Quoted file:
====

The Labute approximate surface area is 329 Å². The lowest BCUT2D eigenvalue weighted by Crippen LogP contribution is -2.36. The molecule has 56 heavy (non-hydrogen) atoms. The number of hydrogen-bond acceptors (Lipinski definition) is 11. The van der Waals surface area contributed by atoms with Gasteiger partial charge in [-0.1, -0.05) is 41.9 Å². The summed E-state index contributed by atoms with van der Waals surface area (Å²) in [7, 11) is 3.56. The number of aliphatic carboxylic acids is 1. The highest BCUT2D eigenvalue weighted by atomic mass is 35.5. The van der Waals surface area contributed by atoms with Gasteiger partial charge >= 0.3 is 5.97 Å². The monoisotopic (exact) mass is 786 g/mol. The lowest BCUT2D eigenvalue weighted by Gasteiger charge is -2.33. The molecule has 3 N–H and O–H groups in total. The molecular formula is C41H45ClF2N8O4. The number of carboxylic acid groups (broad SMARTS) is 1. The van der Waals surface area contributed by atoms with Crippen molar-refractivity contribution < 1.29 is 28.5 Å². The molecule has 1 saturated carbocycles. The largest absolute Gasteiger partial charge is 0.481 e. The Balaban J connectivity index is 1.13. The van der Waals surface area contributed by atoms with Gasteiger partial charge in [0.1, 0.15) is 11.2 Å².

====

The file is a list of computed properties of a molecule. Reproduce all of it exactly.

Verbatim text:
The Labute approximate surface area is 329 Å². The lowest BCUT2D eigenvalue weighted by Crippen LogP contribution is -2.36. The molecule has 56 heavy (non-hydrogen) atoms. The number of hydrogen-bond acceptors (Lipinski definition) is 11. The van der Waals surface area contributed by atoms with Gasteiger partial charge in [-0.1, -0.05) is 41.9 Å². The summed E-state index contributed by atoms with van der Waals surface area (Å²) in [7, 11) is 3.56. The number of aliphatic carboxylic acids is 1. The highest BCUT2D eigenvalue weighted by atomic mass is 35.5. The van der Waals surface area contributed by atoms with Gasteiger partial charge >= 0.3 is 5.97 Å². The monoisotopic (exact) mass is 786 g/mol. The lowest BCUT2D eigenvalue weighted by Gasteiger charge is -2.33. The molecule has 3 N–H and O–H groups in total. The molecular formula is C41H45ClF2N8O4. The number of carboxylic acid groups (broad SMARTS) is 1. The van der Waals surface area contributed by atoms with Crippen molar-refractivity contribution < 1.29 is 28.5 Å². The molecule has 1 saturated carbocycles. The largest absolute Gasteiger partial charge is 0.481 e. The Balaban J connectivity index is 1.13. The van der Waals surface area contributed by atoms with Gasteiger partial charge in [0.1, 0.15) is 11.2 Å².